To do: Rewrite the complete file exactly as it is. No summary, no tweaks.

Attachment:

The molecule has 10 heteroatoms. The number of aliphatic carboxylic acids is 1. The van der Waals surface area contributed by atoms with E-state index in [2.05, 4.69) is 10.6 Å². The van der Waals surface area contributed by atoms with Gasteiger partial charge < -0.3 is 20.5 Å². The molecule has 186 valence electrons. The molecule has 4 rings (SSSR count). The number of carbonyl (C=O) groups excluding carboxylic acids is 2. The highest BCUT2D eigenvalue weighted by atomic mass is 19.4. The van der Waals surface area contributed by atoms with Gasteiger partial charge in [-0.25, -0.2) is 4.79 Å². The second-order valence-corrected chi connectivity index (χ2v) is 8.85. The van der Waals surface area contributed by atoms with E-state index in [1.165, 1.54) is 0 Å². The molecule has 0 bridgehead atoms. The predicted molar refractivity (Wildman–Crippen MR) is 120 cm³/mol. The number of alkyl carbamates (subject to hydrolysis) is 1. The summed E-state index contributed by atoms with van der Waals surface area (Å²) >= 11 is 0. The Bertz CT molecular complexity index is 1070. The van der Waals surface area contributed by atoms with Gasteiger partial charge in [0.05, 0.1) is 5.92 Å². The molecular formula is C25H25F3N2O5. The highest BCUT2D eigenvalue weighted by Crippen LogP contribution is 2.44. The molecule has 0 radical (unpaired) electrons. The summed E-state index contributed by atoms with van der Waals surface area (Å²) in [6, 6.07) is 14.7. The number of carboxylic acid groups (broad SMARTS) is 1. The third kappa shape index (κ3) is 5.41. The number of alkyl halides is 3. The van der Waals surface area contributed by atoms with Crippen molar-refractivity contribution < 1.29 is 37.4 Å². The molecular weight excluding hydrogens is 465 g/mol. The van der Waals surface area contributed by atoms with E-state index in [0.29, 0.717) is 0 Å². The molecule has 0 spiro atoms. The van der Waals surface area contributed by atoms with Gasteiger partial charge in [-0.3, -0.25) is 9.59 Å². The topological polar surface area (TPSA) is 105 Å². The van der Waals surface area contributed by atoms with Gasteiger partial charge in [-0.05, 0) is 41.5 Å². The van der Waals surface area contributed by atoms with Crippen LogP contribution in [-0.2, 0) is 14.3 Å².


The molecule has 10 heteroatoms. The number of aliphatic carboxylic acids is 1. The van der Waals surface area contributed by atoms with E-state index in [2.05, 4.69) is 10.6 Å². The van der Waals surface area contributed by atoms with Gasteiger partial charge < -0.3 is 20.5 Å². The molecule has 186 valence electrons. The molecule has 4 rings (SSSR count). The number of carbonyl (C=O) groups excluding carboxylic acids is 2. The highest BCUT2D eigenvalue weighted by atomic mass is 19.4. The van der Waals surface area contributed by atoms with Gasteiger partial charge in [-0.25, -0.2) is 4.79 Å². The second-order valence-corrected chi connectivity index (χ2v) is 8.85. The van der Waals surface area contributed by atoms with E-state index in [1.165, 1.54) is 0 Å². The molecule has 0 bridgehead atoms. The predicted molar refractivity (Wildman–Crippen MR) is 120 cm³/mol. The number of alkyl carbamates (subject to hydrolysis) is 1. The summed E-state index contributed by atoms with van der Waals surface area (Å²) >= 11 is 0. The Bertz CT molecular complexity index is 1070. The van der Waals surface area contributed by atoms with Gasteiger partial charge in [0.05, 0.1) is 5.92 Å². The molecular formula is C25H25F3N2O5. The highest BCUT2D eigenvalue weighted by Crippen LogP contribution is 2.44. The molecule has 0 radical (unpaired) electrons. The summed E-state index contributed by atoms with van der Waals surface area (Å²) in [6, 6.07) is 14.7. The number of carboxylic acid groups (broad SMARTS) is 1. The third kappa shape index (κ3) is 5.41. The number of alkyl halides is 3. The van der Waals surface area contributed by atoms with Crippen molar-refractivity contribution < 1.29 is 37.4 Å². The molecular weight excluding hydrogens is 465 g/mol. The van der Waals surface area contributed by atoms with E-state index in [0.29, 0.717) is 0 Å². The molecule has 0 spiro atoms. The van der Waals surface area contributed by atoms with Gasteiger partial charge in [-0.3, -0.25) is 9.59 Å². The topological polar surface area (TPSA) is 105 Å². The van der Waals surface area contributed by atoms with Gasteiger partial charge in [-0.05, 0) is 41.5 Å². The van der Waals surface area contributed by atoms with Crippen LogP contribution in [-0.2, 0) is 14.3 Å².